Monday, 10 December 2018
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Saying goodbye: Novi police dog honored with service, funeral at War Dog Memorial

In a funeral with full honors, including a color guard and the playing of “Taps,” retired Novi police dog Moose was recently laid to rest at the War Dog Memorial in Lyon Township.

“It’s difficult losing my first (working) dog. It’s a lot worse than losing a normal pet. It is extremely hard to put into words,” said Moose’s handler, Novi Police Officer Shawn Penzak. “You have a partner who is 100-percent dedicated, no matter what. It gave me so much confidence and strength to do the job.”

Retired four years, Moose was nearly age 13 and spent seven years working the road with Penzak. As is the practice with police dogs, Penzak worked with Moose on duty and also took the dog home with him. Unlike some dogs who have some pre-training before being assigned to an officer, Moose came to Penzak as a puppy.

“The group I trained with likes the puppies to bond (with the handler) from the beginning. It helped learn to train a dog,” Penzak said. “The No. 1 rule was that you can’t tell the puppy ‘no.’ Whatever it got into, it got into. There was a lot of trying to redirect him.”

Moose was trained as a full utility dog —  tracking, narcotics, protection, area and building searches.

“He would work a 12-hour shift and not lay down — he’d watch me all the time,” Penzak said. “It’s quite a bond.”

Moose probably could have worked another couple of years, Penzak said, but he wanted the dog to be able to enjoy some retirement.

“We trained every Sunday. Somehow, he knew when Sunday fell. He’d go nuts in the bed (each Sunday),” Penzak said. “It took a few months for him to realize he wasn’t going for training.”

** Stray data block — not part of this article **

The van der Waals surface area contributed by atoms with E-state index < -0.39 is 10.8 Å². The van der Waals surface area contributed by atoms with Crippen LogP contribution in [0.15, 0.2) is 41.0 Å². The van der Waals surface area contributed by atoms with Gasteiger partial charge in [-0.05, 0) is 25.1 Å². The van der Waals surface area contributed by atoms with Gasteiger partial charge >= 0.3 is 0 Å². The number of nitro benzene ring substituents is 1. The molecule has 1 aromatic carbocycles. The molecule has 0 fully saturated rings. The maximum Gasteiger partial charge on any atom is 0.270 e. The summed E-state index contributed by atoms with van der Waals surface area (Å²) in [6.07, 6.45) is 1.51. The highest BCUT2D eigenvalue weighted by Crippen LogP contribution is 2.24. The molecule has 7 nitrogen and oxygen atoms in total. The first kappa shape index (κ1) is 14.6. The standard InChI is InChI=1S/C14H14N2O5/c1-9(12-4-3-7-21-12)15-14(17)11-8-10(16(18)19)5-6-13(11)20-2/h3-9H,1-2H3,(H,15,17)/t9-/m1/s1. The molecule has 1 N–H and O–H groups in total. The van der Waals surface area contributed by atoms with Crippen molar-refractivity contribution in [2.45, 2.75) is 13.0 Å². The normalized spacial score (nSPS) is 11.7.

When Penzak brought home his new police dog, Roque, a Dutch shepherd, he said Moose got along great with the newcomer.

“Until we made the switch — Moose wasn’t happy about it. He adjusted to a new job to protect the home,” Penzak said.

When Moose died in September, it was unexpected. He’d had a check-up earlier in the summer and was fine. There was a slight indication that Moose might have developed a narrowing of the spine that is common in German shepherds, Penzak said.

“He never acted like there was a problem. He was Moose being Moose. He went to sleep and didn’t wake up. That’s what I always wanted for him,” Penzak said.

Moose is the second Novi canine to be buried at the War Dog Memorial, located at Milford and 11 Mile roads. There are currently 23 dogs which have been buried at the memorial — about 40 percent military dogs, 40 percent police dogs and the remainder other dogs, such as those trained for search and rescue.

There is a full ceremonial burial that includes a bagpiper, an honor guard, a team of eight German shepherds that escorts the remains to a table of honor, an invocation, reading of the biography, a presentation of a folded American flag to the handler and “Amazing Grace” performed on the bagpipes. The German shepherds howl for 30 seconds as a salute to a fallen comrade and there is a missing dog formation.

“We do four or five funerals a year — I never know. It’s bittersweet. I hate to get the phone call,” said Phil Weitlauf of the War Dog Memorial. “We’re pretty involved with the canine units all over Michigan. For the units in a 50-mile radius, they like the dog to be interred here. Farther out, it’s too far for them to visit.”

Through yearly canine training in Alpena, Penzak said he was aware of the War Dog Memorial.

More: War Dog Memorial reports thefts, takes steps to make site more secure

More: South Lyon Police Chief Lloyd Collins announces plans to retire, effective Feb. 1

“The service is something to see. It’s beautiful. Unfortunately, it was such a cold day. There were vets who volunteer, a youth group,” Penzak said. “If you’ve never been to one, it was really touching. It was put together very well.”

Weitlauf recalls the description of a handler whose dog was being buried at the War Dog Memorial — he called it the Arlington for military working dogs.

“It made us feel honored as we had accomplished our goal to honor these heroic (dogs) for their service to our country,” he said.

Contact LeAnne Rogers at lrogers@hometownlife.com or 734-883-9039. Follow her on Twitter: @LRogersObserver.

Source: https://www.hometownlife.com/story/news/local/novi/2018/11/19/police-dog-honored-ceremony-war-dog-memorial/2017449002/

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